Again, a well-diversified portfolio should consist of exposure to different types of stocks. Large company stocks tend to be more stable while small company stocks are typically more volatile. However, smaller companies may have greater growth potential. Further, children might benefit from understanding the difference between growth and value stocks. Growth stocks generally grow at a rate that exceeds that of the overall market whereas value stocks are seen as being undervalued (for what could be a variety of reasons), and might therefore be good long-term “plays.” So just as someone might want to have both large and small company stocks, they also ought to invest in both growth and value stocks; simply put you don’t want to rely on just one of these “styles” being in favor forever (as growth has been for some time now). Lastly, a portfolio should also have some exposure to international stocks as they provide an additional layer of diversification. 

Now that your child better understands some basic concepts about investing, how do they get started? Many kids may have bank accounts and understand the idea of deposits and withdrawals. Well, the same dynamic applies to a brokerage account; a child or young adult can establish an account and make a deposit prior to investing. But if the child has earned income, they should seriously consider establishing a Roth IRA, and contributing as much as they can each year (up to the lesser amount of earned income or $6,000). Roth IRAs can be an attractive option for younger individuals who aren’t concerned about their savings being earmarked for retirement. Contributions to a Roth IRA are made with after-tax dollars (so the contributions are nondeductible) while growth within the account, provided certain conditions are met, will be tax-free. This is a particularly appealing option for younger savers as tax-free growth throughout the course of 50+ years can be tremendously powerful.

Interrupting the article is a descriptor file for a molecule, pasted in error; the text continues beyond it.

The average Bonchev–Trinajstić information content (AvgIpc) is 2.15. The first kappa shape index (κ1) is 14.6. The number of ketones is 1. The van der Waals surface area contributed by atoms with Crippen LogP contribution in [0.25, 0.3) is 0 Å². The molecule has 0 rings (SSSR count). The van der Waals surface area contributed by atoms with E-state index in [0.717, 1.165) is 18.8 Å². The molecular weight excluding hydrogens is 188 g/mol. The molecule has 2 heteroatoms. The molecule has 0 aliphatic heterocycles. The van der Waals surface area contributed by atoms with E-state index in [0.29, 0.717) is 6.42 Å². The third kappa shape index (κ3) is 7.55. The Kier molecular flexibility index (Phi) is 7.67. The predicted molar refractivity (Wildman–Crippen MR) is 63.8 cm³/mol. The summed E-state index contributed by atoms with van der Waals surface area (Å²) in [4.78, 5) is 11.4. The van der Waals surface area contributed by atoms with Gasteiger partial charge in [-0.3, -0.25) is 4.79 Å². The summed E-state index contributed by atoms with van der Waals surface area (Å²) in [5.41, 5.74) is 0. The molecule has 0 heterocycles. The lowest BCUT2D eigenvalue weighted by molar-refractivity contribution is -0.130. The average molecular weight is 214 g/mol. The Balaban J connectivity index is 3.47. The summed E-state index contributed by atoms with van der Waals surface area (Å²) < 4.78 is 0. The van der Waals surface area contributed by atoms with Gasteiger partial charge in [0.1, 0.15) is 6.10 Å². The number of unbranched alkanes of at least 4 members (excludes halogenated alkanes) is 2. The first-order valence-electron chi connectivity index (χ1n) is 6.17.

As a young adult entering the workforce out of high school or college, they should also know whether their employer offers a 401(k) and if they provide matching contributions. Although employers are not required to do so, many will match their employees’ contributions to their 401(k), up to a certain percentage or dollar amount. These matching contributions are oftentimes referred to as “free money,” and are sometimes the “carrot” young savers need to begin investing.

Encouraging  children  to  consider  the long-term will  be  challenging, especially given their tendency to seek instant gratification. Doing so, however, is worthwhile, as these conversations will provide them with the tools they will inevitably need to be financially independent. We encourage all parents to have these discussions frequently to reinforce the principles discussed herein. Your children will thank you later.

MAI Capital Management, LLC (“MAI”) is a fee-based registered investment adviser and wealth management firm based in Cleveland, with additional offices in Cincinnati, OH, Ponte Vedra Beach and Naples, FL, Nashua, NH, Irvine, CA, Reston, VA, Little Rock, AR, New York City and St. Louis and a presence in Columbus, OH and Miami.MAI’s Cincinnati office is located at 625 Eden Park Drive, Suite 310, Cincinnati, OH 45202. For more information, call 513.579.9400 or visit www.mai.capital.  The opinions and analyses expressed herein are subject to change at any time. Any suggestions contained herein are general, and do not take into account an individual’s or entity’s specific circumstances or applicable governing law, which may vary from jurisdiction to jurisdiction and be subject to change. Distribution hereof does not constitute legal, tax, accounting, investment or other professional advice. Recipients should consult their professional advisors prior to acting on the information set forth herein. In accordance with certain Treasury Regulations, we inform you that any federal tax conclusions set forth in this communication, were not intended or written to be used, and cannot be used by any taxpayer, for the purposes of avoiding penalties that may be imposed by the Internal Revenue Service.